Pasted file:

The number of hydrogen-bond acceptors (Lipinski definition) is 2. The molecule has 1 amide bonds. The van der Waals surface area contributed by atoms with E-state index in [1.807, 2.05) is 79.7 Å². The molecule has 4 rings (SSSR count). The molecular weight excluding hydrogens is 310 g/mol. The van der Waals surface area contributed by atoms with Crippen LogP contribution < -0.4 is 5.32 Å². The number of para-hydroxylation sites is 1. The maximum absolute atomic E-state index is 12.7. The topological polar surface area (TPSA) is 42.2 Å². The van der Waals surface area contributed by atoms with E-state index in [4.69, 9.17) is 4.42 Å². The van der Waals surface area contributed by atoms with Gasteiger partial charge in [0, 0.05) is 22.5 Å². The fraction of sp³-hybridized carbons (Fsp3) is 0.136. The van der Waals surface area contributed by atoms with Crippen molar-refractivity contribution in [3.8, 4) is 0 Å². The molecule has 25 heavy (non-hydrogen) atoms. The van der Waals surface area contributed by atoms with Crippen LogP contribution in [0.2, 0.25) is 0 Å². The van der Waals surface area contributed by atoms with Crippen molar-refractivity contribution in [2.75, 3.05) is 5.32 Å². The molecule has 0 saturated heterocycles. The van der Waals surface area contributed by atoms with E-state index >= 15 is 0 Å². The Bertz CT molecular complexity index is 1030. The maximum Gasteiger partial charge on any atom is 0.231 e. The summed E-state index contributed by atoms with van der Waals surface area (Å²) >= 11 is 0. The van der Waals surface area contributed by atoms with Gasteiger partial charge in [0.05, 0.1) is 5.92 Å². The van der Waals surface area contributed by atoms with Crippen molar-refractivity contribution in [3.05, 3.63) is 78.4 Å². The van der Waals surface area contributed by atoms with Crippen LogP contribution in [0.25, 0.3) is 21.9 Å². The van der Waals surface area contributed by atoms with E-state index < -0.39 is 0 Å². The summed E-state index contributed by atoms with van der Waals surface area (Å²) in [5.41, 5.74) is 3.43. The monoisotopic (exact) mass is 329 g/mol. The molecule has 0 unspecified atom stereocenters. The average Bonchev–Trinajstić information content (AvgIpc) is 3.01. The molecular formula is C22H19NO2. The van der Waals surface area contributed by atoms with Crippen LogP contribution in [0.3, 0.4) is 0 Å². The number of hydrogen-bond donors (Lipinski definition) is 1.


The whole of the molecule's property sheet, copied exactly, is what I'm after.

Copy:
The number of hydrogen-bond acceptors (Lipinski definition) is 2. The molecule has 1 amide bonds. The van der Waals surface area contributed by atoms with E-state index in [1.807, 2.05) is 79.7 Å². The molecule has 4 rings (SSSR count). The molecular weight excluding hydrogens is 310 g/mol. The van der Waals surface area contributed by atoms with Crippen LogP contribution < -0.4 is 5.32 Å². The number of para-hydroxylation sites is 1. The maximum absolute atomic E-state index is 12.7. The topological polar surface area (TPSA) is 42.2 Å². The van der Waals surface area contributed by atoms with E-state index in [4.69, 9.17) is 4.42 Å². The van der Waals surface area contributed by atoms with Gasteiger partial charge in [0, 0.05) is 22.5 Å². The fraction of sp³-hybridized carbons (Fsp3) is 0.136. The van der Waals surface area contributed by atoms with Crippen molar-refractivity contribution in [3.8, 4) is 0 Å². The molecule has 25 heavy (non-hydrogen) atoms. The van der Waals surface area contributed by atoms with Crippen LogP contribution in [0.2, 0.25) is 0 Å². The van der Waals surface area contributed by atoms with Crippen molar-refractivity contribution in [2.75, 3.05) is 5.32 Å². The molecule has 0 saturated heterocycles. The van der Waals surface area contributed by atoms with E-state index >= 15 is 0 Å². The Bertz CT molecular complexity index is 1030. The maximum Gasteiger partial charge on any atom is 0.231 e. The summed E-state index contributed by atoms with van der Waals surface area (Å²) >= 11 is 0. The van der Waals surface area contributed by atoms with Gasteiger partial charge in [0.05, 0.1) is 5.92 Å². The van der Waals surface area contributed by atoms with Crippen molar-refractivity contribution in [3.05, 3.63) is 78.4 Å². The van der Waals surface area contributed by atoms with Crippen LogP contribution in [0.25, 0.3) is 21.9 Å². The van der Waals surface area contributed by atoms with E-state index < -0.39 is 0 Å². The summed E-state index contributed by atoms with van der Waals surface area (Å²) in [5.41, 5.74) is 3.43. The monoisotopic (exact) mass is 329 g/mol. The molecule has 0 unspecified atom stereocenters. The average Bonchev–Trinajstić information content (AvgIpc) is 3.01. The molecular formula is C22H19NO2. The van der Waals surface area contributed by atoms with Crippen LogP contribution in [0.3, 0.4) is 0 Å². The number of hydrogen-bond donors (Lipinski definition) is 1.